Who knew keeping sports out of politics was the next frontier?
That’s usually a non-issue (aside from proposed stadium deals), primarily relegated to elected officials’ friendly wagers on big games between their home teams. In a Ravens-Saints Super Bowl, for instance, Baltimore’s mayor might put up crab cakes against gumbo from New Orleans’ mayor.
The only controversy in such instances is how many staffers from the victorious City Hall can partake of the scrumptious meal.
Want to protest during the national anthem? You should be fired! Want to vote on visiting the White House? You’re no longer invited!
President Trump’s tirades over the weekend mixed politics and sports like no else can. Colin Kaepernick lit the fuse but the White House dropped the bomb. The Golden State Warriors were mulling their celebration at 1600 Pennsylvania Avenue, but Trump’s preemptive strike electrified the tradition.
Religion and politics supposedly are off-limit subjects in polite company. Trump has added sports to the list of third-rail topics that inspire raging debates.
There’s no turning back now, not after Trump used a profanity Friday to describe athletes who protest during the national anthem. He encouraged fans to walk out if even one player kneels. “I guarantee things will stop,” he said. “Things will stop. Just pick up and leave.”
Actually, the issue had died down already.
Kaepernick remains unemployed and his prospects of a resurrected NFL career are uncertain. A few players had continued to protest — notably Seattle’s Michael Bennett, whose run-in with Las Vegas police highlighted his reasons — but we no longer fixated on team-by-team running tallies.
The pre-game national anthem had returned to normal, a rote obscurity that takes place during TV commercials.
But Trump re-ignited it anew, drawing sharp responses from the NFL, owners and players.
It’s amusing that so many owners — 30 by my count — issued statements in opposition of Trump. I wonder how many have side businesses that peddle bovine excrement.
Browns owner Jimmy Haslem said “we will continue to encourage our players to respectfully use their earned platform to inspire positive change in our nation and throughout society.” Ravens owner Steve Bisciotti said “we recognize our players’ influence. We respect their demonstration and support them 100 percent.” Bills owner Terry Pegula said “our players have the freedom to express themselves in a respectful and thoughtful manner.”
So those owners and others say they won’t fire a player who protests.
They just won’t hire one, either, because Kaepernick would be on a roster otherwise.
While some sports fans have lamented politics being mixed into their games, highlights and analysis, Trump has picked his spots to manipulate the combination. In March he told a Kentucky audience that NFL owners are scared they’ll get a nasty tweet from @realDonaldTrump if they signed Kaepernick. In August Trump told a radio host that Kaepernick “should find a country that works better for him.”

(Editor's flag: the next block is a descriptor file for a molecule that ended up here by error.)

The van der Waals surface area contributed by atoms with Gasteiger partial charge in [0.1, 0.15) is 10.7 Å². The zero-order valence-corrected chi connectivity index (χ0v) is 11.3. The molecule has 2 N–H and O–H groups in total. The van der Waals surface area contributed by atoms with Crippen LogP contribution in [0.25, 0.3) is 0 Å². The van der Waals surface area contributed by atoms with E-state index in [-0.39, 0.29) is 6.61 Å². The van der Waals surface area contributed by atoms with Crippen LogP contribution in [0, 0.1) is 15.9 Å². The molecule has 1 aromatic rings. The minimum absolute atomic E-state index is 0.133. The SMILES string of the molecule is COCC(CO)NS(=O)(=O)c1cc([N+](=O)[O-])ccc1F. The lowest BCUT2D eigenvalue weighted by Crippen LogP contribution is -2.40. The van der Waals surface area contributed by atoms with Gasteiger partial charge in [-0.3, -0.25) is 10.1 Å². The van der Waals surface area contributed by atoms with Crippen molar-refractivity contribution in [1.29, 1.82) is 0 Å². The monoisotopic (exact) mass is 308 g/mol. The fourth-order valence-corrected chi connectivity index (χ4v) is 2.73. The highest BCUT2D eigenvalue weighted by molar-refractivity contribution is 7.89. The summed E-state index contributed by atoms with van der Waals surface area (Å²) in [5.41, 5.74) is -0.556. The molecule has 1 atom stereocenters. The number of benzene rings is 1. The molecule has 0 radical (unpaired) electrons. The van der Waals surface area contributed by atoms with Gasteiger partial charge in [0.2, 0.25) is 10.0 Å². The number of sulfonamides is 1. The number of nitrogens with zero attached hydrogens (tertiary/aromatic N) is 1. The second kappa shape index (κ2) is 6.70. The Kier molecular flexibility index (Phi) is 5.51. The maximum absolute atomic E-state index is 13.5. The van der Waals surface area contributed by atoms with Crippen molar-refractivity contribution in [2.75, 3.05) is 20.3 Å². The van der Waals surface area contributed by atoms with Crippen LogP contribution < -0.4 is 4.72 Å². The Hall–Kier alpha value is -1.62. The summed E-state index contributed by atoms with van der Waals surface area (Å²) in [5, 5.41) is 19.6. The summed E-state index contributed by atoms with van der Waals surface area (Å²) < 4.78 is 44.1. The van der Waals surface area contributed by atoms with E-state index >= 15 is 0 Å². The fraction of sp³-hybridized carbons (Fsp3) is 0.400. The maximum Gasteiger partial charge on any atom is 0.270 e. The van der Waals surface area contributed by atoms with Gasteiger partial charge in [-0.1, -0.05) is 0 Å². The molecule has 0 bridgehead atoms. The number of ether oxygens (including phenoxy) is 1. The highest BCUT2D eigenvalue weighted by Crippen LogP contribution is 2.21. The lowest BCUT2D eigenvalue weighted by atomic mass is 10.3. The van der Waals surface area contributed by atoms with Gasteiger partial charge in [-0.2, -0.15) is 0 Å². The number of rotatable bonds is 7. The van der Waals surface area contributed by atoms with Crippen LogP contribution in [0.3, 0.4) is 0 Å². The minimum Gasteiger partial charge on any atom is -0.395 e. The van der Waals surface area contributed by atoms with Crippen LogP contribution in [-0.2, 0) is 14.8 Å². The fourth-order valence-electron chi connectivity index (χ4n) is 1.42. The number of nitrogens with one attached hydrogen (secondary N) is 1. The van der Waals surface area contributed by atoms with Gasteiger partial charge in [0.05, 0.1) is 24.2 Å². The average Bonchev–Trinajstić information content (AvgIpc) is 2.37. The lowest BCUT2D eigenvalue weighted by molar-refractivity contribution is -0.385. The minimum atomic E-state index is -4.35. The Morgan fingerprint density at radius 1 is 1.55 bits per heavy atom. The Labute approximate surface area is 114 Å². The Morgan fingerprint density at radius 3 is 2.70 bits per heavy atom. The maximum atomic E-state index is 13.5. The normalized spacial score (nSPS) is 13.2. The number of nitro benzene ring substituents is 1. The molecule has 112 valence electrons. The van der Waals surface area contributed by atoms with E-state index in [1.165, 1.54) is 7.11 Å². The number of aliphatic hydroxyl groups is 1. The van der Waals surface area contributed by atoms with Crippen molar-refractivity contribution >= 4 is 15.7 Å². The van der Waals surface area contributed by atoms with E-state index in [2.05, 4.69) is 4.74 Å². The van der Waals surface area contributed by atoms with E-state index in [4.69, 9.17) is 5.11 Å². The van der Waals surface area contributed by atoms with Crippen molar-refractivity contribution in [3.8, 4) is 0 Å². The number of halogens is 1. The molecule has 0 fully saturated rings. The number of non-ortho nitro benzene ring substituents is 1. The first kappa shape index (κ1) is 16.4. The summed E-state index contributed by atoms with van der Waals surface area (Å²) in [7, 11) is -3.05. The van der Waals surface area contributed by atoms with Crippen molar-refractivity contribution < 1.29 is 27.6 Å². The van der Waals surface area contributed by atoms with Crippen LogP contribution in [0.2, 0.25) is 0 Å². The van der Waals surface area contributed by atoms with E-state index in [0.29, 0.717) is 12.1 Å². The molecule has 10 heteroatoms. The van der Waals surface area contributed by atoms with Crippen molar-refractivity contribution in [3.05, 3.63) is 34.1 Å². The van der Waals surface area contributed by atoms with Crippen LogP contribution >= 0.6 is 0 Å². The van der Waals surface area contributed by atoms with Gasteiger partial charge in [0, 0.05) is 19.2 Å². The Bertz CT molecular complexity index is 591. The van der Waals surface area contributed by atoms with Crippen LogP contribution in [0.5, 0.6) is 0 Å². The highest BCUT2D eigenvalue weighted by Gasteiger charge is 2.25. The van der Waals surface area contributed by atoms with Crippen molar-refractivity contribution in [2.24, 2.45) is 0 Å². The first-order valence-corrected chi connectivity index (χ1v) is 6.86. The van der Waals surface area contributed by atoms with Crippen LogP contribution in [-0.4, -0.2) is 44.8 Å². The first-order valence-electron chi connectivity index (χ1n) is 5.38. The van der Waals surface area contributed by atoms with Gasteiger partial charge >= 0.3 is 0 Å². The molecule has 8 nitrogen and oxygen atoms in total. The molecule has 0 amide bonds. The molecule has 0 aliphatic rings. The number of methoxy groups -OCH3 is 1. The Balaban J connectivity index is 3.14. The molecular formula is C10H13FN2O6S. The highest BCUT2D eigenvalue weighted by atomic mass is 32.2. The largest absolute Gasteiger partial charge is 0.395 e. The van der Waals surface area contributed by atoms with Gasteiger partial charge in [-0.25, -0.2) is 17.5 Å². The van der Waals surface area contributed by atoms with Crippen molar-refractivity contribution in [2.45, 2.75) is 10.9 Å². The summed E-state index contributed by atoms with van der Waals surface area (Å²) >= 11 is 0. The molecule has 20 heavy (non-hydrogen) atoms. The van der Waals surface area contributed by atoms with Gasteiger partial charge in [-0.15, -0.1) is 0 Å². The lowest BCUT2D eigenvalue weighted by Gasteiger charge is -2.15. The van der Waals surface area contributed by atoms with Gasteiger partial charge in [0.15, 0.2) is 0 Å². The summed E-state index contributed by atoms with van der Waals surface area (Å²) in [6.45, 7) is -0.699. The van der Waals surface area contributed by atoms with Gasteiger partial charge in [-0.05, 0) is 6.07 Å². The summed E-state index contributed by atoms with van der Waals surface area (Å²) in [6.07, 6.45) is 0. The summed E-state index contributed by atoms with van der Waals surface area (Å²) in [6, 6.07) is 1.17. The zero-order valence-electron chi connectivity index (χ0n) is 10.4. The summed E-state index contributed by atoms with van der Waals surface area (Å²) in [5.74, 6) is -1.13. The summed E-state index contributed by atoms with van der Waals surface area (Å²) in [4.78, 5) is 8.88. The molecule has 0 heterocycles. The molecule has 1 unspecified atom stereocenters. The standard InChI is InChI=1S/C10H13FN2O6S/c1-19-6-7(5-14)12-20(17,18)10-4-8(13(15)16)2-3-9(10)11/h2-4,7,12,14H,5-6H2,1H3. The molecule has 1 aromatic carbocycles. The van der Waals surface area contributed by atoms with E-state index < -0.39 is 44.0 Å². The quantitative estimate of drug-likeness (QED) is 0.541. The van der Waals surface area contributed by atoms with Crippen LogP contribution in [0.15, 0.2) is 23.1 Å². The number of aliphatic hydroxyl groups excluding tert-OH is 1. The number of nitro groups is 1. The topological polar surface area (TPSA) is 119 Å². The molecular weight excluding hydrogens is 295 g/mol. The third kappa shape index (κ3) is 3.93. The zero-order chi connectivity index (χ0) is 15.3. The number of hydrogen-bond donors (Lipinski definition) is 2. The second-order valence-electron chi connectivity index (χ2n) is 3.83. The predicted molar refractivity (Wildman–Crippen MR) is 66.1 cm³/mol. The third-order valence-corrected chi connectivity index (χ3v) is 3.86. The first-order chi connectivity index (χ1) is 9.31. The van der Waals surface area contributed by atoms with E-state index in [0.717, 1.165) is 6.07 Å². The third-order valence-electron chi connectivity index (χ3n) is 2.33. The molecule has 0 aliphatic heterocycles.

In the Warriors’ case, POTUS didn’t fan a dying flame. He gathered kindling and started his own blaze. Since taking office, he has hosted champions such as the Patriots, the Chicago Cubs and the NCAA’s Clemson Tigers. But several of Golden State’s officials and players have been vocal critics of the president, leading to speculation that the team might not visit.
That wouldn’t have been the worst thing. When you send out invitations and ask for RSVPs, the choices usually are “accepts with pleasure” and “declines with regrets.” You understand that some invitees, for whatever, will check the latter box.
But rescinding the invitation before receiving the reply isn’t a good look. Two-time NBA MVP Stephen Curry, whose stated intention to vote “no” likely led to the withdrawal, called the experience “surreal.
“I don’t know why he feels the need to target certain individuals rather than others,” Curry told reporters. “I have an idea why, but it’s kind of beneath the leader of a country to go that route. It’s not what leaders do.”
The views of Warriors coach Steve Kerr have been well-publicized and not favorable toward Trump. But he was willing to make another visit. “I think we would, in normal times, easily be able to set aside political views, and go visit and have a great time,” he told reporters.
“But these are not ordinary times. Probably the most divisive times in my life, I guess, since Vietnam, when I was a kid.”
Chalk this up as another lost cause. This time it’s a politician’s foray into a sports world that, supposedly, should stay out of politics.
• Brooklyn-born and Howard-educated, Deron Snyder writes his award-winning column for The Washington Times on Tuesdays and Thursdays. Follow him on Twitter @DeronSnyder.
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